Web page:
National Right to Life president Carol Tobias issued a statement noting that countless women are helped through crisis pregnancy and resource centers, and Google's actions would hurt them. “Google is waging a war on women by limiting knowledge of the options and services available to women,” Tobias said. “Google's decision to refuse ads by the centers is unconscionable.”

However, some pro-life groups are questioning the extent to which Google has actually banned the online ads in question. Brian Fisher of the group Online for Life, which helps to place online pro-life ads, told the Christian Post that he had not yet seen any evidence that Google had made any alterations in running such ads. “I'm not aware that [Google has] made any decision or changes,” Fisher said. “As best as we can tell, Google has said they're abiding by their own policies which we have been abiding by for years. We don't see anything in the material that we've reviewed to suggest that Google's made any decisions that are concerning to us.”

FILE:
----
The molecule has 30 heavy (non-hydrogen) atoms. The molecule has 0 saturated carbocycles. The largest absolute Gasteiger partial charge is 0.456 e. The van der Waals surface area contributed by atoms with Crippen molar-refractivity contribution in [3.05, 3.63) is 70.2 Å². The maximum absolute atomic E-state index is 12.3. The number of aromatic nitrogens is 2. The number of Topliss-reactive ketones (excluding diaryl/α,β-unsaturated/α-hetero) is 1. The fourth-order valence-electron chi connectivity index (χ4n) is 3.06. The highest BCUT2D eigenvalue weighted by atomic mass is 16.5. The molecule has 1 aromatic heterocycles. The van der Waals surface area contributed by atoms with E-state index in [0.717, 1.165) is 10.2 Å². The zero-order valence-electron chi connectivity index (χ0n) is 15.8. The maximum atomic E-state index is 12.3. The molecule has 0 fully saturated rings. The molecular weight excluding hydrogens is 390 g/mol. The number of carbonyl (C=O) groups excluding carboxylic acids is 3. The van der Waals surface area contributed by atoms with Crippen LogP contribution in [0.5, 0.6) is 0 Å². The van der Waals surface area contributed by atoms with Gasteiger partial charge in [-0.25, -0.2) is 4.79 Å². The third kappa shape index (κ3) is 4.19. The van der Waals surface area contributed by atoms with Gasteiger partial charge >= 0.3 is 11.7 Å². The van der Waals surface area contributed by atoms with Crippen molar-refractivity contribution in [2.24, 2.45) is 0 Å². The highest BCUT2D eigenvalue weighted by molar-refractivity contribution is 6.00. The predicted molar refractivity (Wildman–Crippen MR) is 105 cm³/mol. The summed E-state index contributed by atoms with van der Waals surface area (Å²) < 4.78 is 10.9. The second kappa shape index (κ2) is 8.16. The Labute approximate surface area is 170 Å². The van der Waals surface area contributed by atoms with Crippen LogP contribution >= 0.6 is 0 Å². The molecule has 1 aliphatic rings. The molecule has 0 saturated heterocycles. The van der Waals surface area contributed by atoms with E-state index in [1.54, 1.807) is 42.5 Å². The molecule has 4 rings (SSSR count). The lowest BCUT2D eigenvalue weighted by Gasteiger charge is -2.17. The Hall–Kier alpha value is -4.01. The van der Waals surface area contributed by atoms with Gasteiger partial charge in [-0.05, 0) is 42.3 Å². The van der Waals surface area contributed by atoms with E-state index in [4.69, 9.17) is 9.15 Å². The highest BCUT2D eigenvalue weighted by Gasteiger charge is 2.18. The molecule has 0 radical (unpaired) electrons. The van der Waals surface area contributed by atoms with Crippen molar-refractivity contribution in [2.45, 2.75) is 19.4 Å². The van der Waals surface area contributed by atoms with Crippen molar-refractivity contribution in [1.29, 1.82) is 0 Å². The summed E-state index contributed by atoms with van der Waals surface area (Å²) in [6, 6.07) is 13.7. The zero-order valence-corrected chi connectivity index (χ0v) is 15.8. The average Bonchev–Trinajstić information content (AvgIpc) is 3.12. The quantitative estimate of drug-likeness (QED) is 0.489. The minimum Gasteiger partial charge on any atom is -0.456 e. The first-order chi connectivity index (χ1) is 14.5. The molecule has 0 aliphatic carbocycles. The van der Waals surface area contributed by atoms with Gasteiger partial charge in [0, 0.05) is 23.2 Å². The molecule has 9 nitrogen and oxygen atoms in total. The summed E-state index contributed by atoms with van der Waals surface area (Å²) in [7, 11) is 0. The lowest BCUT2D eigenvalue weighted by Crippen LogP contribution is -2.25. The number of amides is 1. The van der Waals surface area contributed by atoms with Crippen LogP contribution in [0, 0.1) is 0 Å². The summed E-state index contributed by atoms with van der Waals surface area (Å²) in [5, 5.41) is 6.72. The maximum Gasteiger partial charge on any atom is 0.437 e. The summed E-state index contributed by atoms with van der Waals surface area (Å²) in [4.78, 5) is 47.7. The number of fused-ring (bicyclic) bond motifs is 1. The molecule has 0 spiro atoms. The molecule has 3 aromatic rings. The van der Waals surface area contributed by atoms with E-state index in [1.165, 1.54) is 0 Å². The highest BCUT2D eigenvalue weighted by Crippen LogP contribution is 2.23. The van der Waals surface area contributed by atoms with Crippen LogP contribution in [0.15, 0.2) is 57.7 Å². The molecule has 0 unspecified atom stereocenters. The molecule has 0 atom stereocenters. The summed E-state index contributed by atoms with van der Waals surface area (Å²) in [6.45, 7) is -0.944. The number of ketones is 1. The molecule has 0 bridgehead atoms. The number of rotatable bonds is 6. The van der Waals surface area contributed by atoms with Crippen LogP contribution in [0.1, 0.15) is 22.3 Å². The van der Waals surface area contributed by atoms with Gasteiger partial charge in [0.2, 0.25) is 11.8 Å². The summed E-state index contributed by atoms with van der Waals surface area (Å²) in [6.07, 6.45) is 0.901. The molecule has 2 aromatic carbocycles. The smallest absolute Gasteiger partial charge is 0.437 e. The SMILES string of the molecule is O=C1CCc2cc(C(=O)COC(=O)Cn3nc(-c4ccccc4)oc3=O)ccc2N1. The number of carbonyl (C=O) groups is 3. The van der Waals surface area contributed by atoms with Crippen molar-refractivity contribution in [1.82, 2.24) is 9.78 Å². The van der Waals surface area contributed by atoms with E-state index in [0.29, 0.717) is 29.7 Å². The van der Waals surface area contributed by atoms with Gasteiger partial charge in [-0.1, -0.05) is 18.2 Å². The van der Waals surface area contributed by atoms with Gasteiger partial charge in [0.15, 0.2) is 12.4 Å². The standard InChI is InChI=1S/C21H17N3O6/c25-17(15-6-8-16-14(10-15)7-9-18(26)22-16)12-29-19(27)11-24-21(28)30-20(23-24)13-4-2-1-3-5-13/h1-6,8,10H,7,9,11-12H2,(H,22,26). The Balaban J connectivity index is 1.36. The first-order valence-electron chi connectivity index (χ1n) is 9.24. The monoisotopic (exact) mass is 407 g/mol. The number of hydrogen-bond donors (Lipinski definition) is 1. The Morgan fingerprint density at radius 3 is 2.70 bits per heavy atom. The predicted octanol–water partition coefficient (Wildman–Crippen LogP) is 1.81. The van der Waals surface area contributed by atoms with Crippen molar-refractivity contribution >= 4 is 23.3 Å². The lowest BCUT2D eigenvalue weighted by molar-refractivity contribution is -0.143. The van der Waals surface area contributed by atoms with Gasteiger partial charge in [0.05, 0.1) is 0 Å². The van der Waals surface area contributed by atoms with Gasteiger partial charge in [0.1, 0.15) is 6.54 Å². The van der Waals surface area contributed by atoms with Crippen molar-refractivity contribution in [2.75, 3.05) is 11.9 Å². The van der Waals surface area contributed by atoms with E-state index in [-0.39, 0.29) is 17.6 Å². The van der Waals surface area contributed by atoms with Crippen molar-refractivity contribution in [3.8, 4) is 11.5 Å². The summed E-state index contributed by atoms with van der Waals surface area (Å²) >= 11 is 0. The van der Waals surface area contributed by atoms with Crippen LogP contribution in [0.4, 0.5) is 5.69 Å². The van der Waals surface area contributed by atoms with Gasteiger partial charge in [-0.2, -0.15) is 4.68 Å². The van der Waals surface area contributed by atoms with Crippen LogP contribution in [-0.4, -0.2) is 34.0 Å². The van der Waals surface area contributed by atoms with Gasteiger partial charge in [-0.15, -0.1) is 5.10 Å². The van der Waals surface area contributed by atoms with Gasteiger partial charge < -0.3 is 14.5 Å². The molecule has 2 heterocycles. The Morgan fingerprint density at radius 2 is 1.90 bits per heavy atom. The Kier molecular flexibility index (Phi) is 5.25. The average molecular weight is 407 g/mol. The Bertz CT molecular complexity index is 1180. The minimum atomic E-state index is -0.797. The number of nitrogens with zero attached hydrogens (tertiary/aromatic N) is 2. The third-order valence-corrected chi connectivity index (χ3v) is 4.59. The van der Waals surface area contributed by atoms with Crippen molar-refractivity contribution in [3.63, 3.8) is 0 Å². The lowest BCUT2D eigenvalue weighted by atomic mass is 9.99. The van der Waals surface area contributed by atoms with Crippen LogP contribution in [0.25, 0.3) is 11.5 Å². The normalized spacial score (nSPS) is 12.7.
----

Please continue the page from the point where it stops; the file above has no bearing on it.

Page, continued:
Fisher also staunchly defended online crisis pregnancy center ads showing up on Google and elsewhere, insisting that they are not misleading, but are following the prevalent free market model. “In most cities if you were to type in 'Ford,' you'll also see ads for Dodge or Chevy,” he told the Christian Post. “If you were to type in 'Colonial Life Insurance,' Geico will show up. It's at the heart of advertising and marketing in a free market society to be able to advertise something that is a competitor, if you will, to another product or service. It's customarily done. Google knows it and allows it, because they are a free market vendor as well and that's just part of the freedom of the country that we live in.”